Education Policy Mind Map
Michael Gove, the Education Secretary, has signalled his intention to radically transform school provision by introducing a number of new free schools and expanding Labour’s academies programme. In addition, he has promised to raise standards by introducing a new exam system, abolishing the national curriculum for secondary schools, and improving the standard of teaching.
The Children’s Minister, Sarah Teather, has set about improving early years’ provision by increasing the amount of free education available to two, three and four year-olds, and offering incentives to local authorities to increase the take-up of free nursery care. In higher education, meanwhile, David Willetts has controversially raised student tuition fees to £9,000 a year and angered vice-chancellors by clamping down on student immigration.
Ministers have done all this in the face of fierce resistance from both the Labour Party and leaders of the main teaching and university unions. It is a sign of how seriously the coalition takes the whole agenda that they have been backed to the hilt by both David Cameron and Nick Clegg.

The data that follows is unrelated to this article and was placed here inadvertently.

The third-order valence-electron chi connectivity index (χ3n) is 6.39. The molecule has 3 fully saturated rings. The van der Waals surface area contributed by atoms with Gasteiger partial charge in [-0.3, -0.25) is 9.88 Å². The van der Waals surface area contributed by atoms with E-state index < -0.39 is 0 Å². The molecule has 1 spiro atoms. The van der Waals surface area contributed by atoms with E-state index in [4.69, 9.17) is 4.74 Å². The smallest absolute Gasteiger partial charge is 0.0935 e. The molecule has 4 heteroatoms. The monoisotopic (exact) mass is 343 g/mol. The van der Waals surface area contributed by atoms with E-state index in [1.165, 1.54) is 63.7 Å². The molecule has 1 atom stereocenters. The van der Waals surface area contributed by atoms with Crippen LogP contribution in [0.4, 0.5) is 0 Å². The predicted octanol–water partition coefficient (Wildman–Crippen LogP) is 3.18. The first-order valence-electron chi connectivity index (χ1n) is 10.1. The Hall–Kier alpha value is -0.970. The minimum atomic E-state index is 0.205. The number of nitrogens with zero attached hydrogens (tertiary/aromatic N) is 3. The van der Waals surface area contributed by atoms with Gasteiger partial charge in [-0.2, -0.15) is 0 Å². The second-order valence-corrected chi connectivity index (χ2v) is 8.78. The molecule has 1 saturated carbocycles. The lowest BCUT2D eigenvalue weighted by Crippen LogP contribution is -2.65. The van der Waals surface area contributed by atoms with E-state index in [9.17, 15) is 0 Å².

In order to help you navigate some of the priorities and issues under discussion in the education sector at the moment, Insight Public Affairs has mapped out the headline policy drivers spanning: primary, secondary, higher education, early years, infrastructure, school reforms, teachers, curriculum, inspection and vocational education.
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